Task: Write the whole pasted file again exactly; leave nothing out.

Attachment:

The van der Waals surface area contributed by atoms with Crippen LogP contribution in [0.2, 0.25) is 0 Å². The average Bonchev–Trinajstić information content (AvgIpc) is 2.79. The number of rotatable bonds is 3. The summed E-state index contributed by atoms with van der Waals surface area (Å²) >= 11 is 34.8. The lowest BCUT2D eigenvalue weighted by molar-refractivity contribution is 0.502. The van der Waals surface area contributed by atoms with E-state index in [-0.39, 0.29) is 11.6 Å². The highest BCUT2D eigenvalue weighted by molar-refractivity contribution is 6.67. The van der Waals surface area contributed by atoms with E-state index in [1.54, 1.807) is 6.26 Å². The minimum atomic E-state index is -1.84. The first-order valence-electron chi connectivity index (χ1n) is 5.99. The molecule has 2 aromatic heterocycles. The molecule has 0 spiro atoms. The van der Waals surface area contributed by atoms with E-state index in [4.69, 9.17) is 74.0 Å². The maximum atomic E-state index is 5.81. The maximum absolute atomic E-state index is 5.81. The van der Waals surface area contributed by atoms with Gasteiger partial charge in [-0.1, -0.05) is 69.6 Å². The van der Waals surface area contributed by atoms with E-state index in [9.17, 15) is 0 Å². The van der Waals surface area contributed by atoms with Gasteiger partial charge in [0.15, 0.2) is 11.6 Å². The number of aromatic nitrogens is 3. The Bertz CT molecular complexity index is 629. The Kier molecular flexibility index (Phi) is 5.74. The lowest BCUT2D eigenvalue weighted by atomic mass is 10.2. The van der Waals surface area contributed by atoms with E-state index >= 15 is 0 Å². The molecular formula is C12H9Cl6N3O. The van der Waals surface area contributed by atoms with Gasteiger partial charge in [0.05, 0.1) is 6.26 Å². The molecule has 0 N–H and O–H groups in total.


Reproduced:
The van der Waals surface area contributed by atoms with Crippen LogP contribution in [0.2, 0.25) is 0 Å². The average Bonchev–Trinajstić information content (AvgIpc) is 2.79. The number of rotatable bonds is 3. The summed E-state index contributed by atoms with van der Waals surface area (Å²) >= 11 is 34.8. The lowest BCUT2D eigenvalue weighted by molar-refractivity contribution is 0.502. The van der Waals surface area contributed by atoms with E-state index in [-0.39, 0.29) is 11.6 Å². The highest BCUT2D eigenvalue weighted by molar-refractivity contribution is 6.67. The van der Waals surface area contributed by atoms with E-state index in [1.54, 1.807) is 6.26 Å². The minimum atomic E-state index is -1.84. The first-order valence-electron chi connectivity index (χ1n) is 5.99. The molecule has 2 aromatic heterocycles. The molecule has 0 spiro atoms. The van der Waals surface area contributed by atoms with E-state index in [4.69, 9.17) is 74.0 Å². The maximum atomic E-state index is 5.81. The maximum absolute atomic E-state index is 5.81. The van der Waals surface area contributed by atoms with Gasteiger partial charge in [-0.1, -0.05) is 69.6 Å². The van der Waals surface area contributed by atoms with E-state index in [9.17, 15) is 0 Å². The van der Waals surface area contributed by atoms with Gasteiger partial charge in [0.15, 0.2) is 11.6 Å². The number of aromatic nitrogens is 3. The Bertz CT molecular complexity index is 629. The Kier molecular flexibility index (Phi) is 5.74. The lowest BCUT2D eigenvalue weighted by atomic mass is 10.2. The van der Waals surface area contributed by atoms with E-state index >= 15 is 0 Å². The molecular formula is C12H9Cl6N3O. The van der Waals surface area contributed by atoms with Gasteiger partial charge in [0.05, 0.1) is 6.26 Å². The molecule has 0 N–H and O–H groups in total.